[UPDATE: Lawyer Michael Ejercito notes that the college is a state institution, so the First Amendment is relevant. This case found that professors could be disciplined for speech that a school felt undermined student trust in a faculty fairness and equal treatment, though it did not involve off-campus speech, like Darden’s. She says she is going to sue: good luck to her. It is one thing to teach racists theories in class: academic freedom applies. Going on national TV and using racist rhetoric, however, is legitimate grounds for termination, anywhere. If the Courts have to make this clearer, I’m sure they will, and I’ll be thrilled to see Ms. Darden pay for the clarification.]
Next, a lie: Durden told The Post that when she mentioned “white people” she was referring only to the white people who were upset about Black Lives Matter banning them from the event “I will apologize if a person assumed I meant all white people,” Durden said. “I never meant all white people.”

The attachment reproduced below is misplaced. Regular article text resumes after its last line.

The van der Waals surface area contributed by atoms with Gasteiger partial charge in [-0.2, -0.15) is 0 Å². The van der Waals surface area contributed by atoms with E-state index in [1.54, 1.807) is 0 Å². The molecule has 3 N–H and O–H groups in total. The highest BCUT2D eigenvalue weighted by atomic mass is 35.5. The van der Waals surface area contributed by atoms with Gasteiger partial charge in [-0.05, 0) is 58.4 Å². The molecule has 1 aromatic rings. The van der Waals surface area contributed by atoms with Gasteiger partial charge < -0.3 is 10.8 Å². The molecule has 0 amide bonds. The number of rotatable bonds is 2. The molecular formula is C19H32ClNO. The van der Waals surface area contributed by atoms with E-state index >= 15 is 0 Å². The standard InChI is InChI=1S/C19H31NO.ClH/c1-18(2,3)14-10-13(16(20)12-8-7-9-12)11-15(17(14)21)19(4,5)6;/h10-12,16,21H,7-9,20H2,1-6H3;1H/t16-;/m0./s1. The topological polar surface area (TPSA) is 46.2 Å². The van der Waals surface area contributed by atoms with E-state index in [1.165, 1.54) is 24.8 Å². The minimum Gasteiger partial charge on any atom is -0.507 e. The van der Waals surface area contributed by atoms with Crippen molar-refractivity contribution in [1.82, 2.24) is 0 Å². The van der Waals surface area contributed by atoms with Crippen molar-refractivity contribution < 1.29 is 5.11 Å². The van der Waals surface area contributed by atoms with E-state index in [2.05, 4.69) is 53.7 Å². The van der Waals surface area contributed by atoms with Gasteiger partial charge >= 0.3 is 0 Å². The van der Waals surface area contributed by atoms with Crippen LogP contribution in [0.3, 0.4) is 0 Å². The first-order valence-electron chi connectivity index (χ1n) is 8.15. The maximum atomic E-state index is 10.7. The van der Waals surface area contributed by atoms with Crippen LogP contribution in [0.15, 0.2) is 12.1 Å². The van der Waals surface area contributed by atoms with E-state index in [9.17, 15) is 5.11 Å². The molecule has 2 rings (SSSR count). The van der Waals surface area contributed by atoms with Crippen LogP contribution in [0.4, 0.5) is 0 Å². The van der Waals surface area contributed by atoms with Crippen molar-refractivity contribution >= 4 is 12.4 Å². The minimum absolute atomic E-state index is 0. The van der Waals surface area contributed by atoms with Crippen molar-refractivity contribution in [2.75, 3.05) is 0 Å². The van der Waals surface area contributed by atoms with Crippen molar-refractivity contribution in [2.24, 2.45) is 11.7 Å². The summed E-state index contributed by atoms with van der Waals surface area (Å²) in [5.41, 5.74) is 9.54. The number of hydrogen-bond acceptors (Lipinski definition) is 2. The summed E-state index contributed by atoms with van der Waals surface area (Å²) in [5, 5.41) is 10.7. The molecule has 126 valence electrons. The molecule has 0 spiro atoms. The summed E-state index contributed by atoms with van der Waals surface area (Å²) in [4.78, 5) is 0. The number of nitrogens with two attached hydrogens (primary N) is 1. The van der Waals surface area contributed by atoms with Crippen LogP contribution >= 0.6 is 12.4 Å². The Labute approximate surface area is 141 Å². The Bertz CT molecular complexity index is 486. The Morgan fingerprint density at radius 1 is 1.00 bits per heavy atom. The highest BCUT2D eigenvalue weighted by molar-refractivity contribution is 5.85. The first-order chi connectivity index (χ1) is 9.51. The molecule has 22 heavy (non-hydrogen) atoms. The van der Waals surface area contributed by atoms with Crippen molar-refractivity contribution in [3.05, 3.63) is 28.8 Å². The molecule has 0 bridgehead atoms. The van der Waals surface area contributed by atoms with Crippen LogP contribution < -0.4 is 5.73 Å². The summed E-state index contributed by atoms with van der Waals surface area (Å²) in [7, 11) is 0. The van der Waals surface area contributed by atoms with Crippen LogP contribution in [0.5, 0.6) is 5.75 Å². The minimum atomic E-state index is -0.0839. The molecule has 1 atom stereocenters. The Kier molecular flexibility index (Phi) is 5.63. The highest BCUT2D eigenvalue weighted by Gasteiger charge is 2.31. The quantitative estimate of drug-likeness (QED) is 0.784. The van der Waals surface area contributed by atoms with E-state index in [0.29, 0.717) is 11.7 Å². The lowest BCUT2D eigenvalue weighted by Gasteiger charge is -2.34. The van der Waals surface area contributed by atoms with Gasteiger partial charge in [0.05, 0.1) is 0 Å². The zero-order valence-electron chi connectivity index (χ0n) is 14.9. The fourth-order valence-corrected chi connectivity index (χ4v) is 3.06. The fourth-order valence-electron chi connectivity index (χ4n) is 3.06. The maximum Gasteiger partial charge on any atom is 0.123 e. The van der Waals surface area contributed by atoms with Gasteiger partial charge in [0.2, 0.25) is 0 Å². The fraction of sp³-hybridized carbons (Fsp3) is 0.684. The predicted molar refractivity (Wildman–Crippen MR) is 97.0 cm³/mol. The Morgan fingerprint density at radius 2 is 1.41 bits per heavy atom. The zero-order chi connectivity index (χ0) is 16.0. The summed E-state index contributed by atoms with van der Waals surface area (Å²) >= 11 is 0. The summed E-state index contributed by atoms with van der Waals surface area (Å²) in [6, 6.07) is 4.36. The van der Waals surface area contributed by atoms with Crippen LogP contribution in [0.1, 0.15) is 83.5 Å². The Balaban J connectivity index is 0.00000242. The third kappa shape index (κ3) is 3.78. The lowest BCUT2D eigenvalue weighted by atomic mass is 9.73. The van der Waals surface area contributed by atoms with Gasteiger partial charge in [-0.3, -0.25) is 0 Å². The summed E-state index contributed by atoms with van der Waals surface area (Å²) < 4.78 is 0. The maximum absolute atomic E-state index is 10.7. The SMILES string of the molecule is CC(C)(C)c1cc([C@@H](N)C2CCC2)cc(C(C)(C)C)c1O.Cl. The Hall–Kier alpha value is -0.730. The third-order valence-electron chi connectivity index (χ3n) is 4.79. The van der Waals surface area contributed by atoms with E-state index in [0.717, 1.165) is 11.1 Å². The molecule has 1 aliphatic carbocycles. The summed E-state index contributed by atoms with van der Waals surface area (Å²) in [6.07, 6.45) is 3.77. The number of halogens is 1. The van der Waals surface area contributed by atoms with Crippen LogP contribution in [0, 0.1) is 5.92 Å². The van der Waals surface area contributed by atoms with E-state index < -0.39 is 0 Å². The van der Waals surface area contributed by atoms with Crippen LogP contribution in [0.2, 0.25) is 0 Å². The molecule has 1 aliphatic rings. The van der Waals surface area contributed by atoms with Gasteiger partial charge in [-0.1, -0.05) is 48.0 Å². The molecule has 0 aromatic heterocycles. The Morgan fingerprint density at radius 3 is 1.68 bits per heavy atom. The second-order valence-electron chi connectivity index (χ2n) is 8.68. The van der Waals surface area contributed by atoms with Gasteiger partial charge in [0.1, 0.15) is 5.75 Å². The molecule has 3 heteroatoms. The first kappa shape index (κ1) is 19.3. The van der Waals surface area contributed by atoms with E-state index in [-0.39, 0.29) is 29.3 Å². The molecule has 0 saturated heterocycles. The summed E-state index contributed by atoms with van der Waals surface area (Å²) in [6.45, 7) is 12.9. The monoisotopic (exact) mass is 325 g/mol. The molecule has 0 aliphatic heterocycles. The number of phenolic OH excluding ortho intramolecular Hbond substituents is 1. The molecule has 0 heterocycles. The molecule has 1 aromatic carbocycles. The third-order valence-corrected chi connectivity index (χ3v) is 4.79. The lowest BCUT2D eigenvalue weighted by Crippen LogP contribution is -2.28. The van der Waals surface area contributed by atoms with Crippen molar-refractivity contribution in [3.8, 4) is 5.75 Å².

Sure. “You white people” directed to a white Fox host always means “those white people.”
The real ethics issues raised by this incident include how teachers like Durden (and the University of Delaware adjunct professor who tweeted that Otto Warmbier was a “clueless white male” who “got exactly what he deserved” shortly after the young man died) get hired by colleges at all. Also:
What kind of process allows racists to enter the teaching ranks?
What kinds of training and standards do such professors receive?
Are these kinds of divisive and biased beliefs welcome at many (or most) colleges, as long as the professors don’t broadcast them outside the classroom?